Psychobiosocial Intervention in Threatened Premature Labor
A pilot study was conducted to investigate whether psychobiosocial intervention could be a useful adjunct to medical management of premature labor. 44 women threatening premature delivery (range of 20 to 34 weeks gestation) were referred by hospital clinicians. Nineteen of these patients were hospitalized, 28 were on tocolytic medication, and 42 on total bedrest. Hypnosis was used with all subjects; 77% also received body awareness techniques designed to decrease autonomic reactivity and muscle tension. Average treatment was seven two-hour sessions over three weeks. Forty women (91%) progressed to term; three who did not had twins and one patient, who was at 4 cm. dilation when diagnosed, received only one hypnosis session. Common issues expressed during hypnosis, their impact on the pregnancy, and how they were modified are discussed. The positive results of this study suggest that a randomized, controlled trial of psychobiosocial interventions during premature labor is warranted.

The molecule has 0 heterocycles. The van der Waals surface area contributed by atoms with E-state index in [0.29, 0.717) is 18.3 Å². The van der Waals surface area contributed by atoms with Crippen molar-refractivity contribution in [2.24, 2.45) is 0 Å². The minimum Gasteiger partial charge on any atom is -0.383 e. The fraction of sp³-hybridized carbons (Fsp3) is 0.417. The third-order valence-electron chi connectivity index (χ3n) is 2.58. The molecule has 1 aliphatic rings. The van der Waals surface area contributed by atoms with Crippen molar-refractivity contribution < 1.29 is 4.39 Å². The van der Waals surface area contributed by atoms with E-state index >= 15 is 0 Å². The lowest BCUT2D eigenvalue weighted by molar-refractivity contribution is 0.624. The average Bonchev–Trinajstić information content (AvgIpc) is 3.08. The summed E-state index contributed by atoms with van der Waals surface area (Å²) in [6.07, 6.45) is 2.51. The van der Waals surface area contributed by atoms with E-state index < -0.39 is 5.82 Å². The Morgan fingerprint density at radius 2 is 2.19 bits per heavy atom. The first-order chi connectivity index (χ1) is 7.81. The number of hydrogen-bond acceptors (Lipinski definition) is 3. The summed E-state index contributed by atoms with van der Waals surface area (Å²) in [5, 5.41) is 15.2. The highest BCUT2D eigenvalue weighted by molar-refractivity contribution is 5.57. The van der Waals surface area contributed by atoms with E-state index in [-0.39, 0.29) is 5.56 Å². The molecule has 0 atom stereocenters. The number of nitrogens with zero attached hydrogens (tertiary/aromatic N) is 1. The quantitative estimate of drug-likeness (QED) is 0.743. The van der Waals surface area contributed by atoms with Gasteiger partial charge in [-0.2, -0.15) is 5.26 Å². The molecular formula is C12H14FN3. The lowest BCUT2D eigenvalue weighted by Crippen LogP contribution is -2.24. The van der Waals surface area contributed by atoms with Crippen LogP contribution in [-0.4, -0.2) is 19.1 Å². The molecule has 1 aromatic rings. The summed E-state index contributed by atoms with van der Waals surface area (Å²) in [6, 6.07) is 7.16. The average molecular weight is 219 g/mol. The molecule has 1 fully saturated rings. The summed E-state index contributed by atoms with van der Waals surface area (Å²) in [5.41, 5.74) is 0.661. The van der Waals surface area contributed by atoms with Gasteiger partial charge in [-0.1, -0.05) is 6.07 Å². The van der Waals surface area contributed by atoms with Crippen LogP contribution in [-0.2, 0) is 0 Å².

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Lewis E. Mehl, M.D., Ph.D.
The author gratefully acknowledges the help of graduate students Michael Rabinoff, Leslie Bowman, and Ann Rawley Karlen, who assisted him with literature review and tracking references. He also acknowledges the involvement of the following clinicians in the clinical treatment that was provided to the patients: Robert Levine, Leslie Bowman, Gayle Peterson, Dr. Gilbert Lanese, Dr. Susan Strong, Wynn Tamura, Angelina Borbon, and Kate Amatruda. This paper was presented at the 4th biennial conference of the Preand Peri-natal Psychology Association of North America, San Francisco, California, July, 1987. Address communication to Dr. Mehl at: Health Resources Group, 3699 Clay Street, Suite 2, San Francisco, CA 94118.